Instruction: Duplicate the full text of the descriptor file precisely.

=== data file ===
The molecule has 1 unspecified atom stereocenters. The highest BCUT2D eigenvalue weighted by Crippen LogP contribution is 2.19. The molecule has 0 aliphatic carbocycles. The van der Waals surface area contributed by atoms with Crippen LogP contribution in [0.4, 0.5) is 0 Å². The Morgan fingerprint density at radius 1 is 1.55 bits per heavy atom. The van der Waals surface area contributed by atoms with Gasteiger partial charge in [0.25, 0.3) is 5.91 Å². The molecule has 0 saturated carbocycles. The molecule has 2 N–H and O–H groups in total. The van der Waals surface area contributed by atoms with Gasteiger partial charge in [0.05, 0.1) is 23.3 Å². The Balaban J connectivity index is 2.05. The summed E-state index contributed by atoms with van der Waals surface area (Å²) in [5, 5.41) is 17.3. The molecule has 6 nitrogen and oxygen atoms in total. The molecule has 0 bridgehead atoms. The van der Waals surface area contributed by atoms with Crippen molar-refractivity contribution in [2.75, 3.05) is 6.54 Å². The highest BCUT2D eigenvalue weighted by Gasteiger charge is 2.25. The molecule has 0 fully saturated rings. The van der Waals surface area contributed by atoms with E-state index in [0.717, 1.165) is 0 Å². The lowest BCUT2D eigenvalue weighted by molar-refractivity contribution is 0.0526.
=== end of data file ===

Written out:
The molecule has 1 unspecified atom stereocenters. The highest BCUT2D eigenvalue weighted by Crippen LogP contribution is 2.19. The molecule has 0 aliphatic carbocycles. The van der Waals surface area contributed by atoms with Crippen LogP contribution in [0.4, 0.5) is 0 Å². The Morgan fingerprint density at radius 1 is 1.55 bits per heavy atom. The van der Waals surface area contributed by atoms with Gasteiger partial charge in [0.25, 0.3) is 5.91 Å². The molecule has 0 saturated carbocycles. The molecule has 2 N–H and O–H groups in total. The van der Waals surface area contributed by atoms with Gasteiger partial charge in [0.05, 0.1) is 23.3 Å². The Balaban J connectivity index is 2.05. The summed E-state index contributed by atoms with van der Waals surface area (Å²) in [5, 5.41) is 17.3. The molecule has 6 nitrogen and oxygen atoms in total. The molecule has 0 bridgehead atoms. The van der Waals surface area contributed by atoms with Crippen molar-refractivity contribution in [2.75, 3.05) is 6.54 Å². The highest BCUT2D eigenvalue weighted by Gasteiger charge is 2.25. The molecule has 0 fully saturated rings. The van der Waals surface area contributed by atoms with E-state index in [0.717, 1.165) is 0 Å². The lowest BCUT2D eigenvalue weighted by molar-refractivity contribution is 0.0526.